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Copyright 1998-2024, Southern California OS/2 User Group. ALL RIGHTS RESERVED.

SCOUG, Warp Expo West, and Warpfest are trademarks of the Southern California OS/2 User Group. OS/2, Workplace Shell, and IBM are registered trademarks of International Business Machines Corporation. All other trademarks remain the property of their respective owners.

The Southern California OS/2 User Group

December 2001

 Dear Mr. Know-It-All 

Mr. Know-It-All has the answers to even the really tough questions.


I don't have many problems with Warp, but when I do, I rarely get an answer when I post a question on the mailing lists or newsgroups. Why is this happening to me?


Most likely, it's happening because you are not reporting the problem so that others can easily help you. OS/2 users are generally a helpful bunch, but they can't help you if you don't explain your problem so that others can be understood what you are saying. You want to make it easy for them to help you.

A problem report, to be useful, must contain sufficient detail and, at the same time, must not contain too much detail. Like you, other folks are busy too. They would prefer to not have to ask obvious questions and they would prefer not to have to wade through irrelevant details.

You must clearly state what the problem is, as you understand it. If you got a trap, you must state the kind of trap - kernel trap or application trap.

You should give a brief description of what you were doing when the problem occurred. If the problem requires a specific set of actions to recreate, you must state them. If the problem appears to occur randomly, state this.

Keep in mind that many OS/2 users may not be native speakers of your language. Keep your statements simple and direct.

Regardless of how frustrated you are, try to avoid complaining. This is rarely productive.

Before you post a request anywhere, you should do yourself a favor and spend a little time at

Google Advanced Search and Google Advanced Groups Search.

There are not that many new problems. It is very likely your problem has already been seen and solved by someone else. Even if you don't find an immediate solution for your problem, the time spent will, most likely, help you to describe your problem more clearly.

In the case of an application problem, it's never a bad idea to check any readme files that might have come with the application. These often contain workarounds to known problems.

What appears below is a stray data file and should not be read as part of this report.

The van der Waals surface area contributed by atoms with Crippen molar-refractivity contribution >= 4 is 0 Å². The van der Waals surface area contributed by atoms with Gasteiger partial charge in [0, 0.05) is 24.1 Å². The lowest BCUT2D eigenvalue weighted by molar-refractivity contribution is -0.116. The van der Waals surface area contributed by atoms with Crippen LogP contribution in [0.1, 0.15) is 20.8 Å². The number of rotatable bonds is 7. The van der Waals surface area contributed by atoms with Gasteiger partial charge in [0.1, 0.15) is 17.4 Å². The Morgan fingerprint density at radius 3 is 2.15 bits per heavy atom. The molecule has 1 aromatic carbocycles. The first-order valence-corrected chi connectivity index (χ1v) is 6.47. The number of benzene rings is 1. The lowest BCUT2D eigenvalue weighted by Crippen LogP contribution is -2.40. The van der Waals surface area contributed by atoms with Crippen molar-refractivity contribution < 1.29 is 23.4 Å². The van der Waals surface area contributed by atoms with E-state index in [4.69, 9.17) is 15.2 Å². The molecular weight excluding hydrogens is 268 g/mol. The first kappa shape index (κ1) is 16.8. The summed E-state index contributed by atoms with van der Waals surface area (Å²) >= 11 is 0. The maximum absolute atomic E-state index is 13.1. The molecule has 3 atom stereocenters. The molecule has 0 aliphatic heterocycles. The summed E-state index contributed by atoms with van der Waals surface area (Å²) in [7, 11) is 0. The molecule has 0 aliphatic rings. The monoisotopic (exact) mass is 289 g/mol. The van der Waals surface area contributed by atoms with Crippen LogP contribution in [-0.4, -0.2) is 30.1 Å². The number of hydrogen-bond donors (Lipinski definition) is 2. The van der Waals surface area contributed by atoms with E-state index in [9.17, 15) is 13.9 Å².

If the error was accompanied by a message, you must report the message exactly as it appeared. If your memory is not perfect, keep pen and paper near your computer.

If the error report includes a register listing, you must report at least the cs:eip values. The entire list is better. If you would prefer to avoid writing down the screen full of numbers that comes with a kernel trap, use one of the tools that will record the information for you.

In these days of huge disk drives, the best solution is to install a trap dump partition. This will give you easy access to the registers along with more information than you will probably ever need.

If this is difficult on your setup, you can use DumpTrapScreen. There is also an older version of this tool on eCS CD#3. Look for regdump.cmd. These tools will extract the registers from the first diskette of a trap dump. See the TRAPDUMP help in the command reference for instructions on how to set up to record a trap dump.

The values themselves may not mean much to you, but the location of the trap is often the key to recognizing that your problem is a known problem with a known fix. You should plug the cs:eip value into a Goggle search before posting any requests for help.

Try to avoid giving too much irrelevant detail. Knowing that you are running a Blowfire motherboard is rarely useful when you have a dialup connection problem. In some obscure case, it may be relevant, but the information can always be provided later.

What is always relevant is the version of OS/2 you are running and with the FixPak level. If you are running a nonstandard kernel you should note the kernel date and revision level.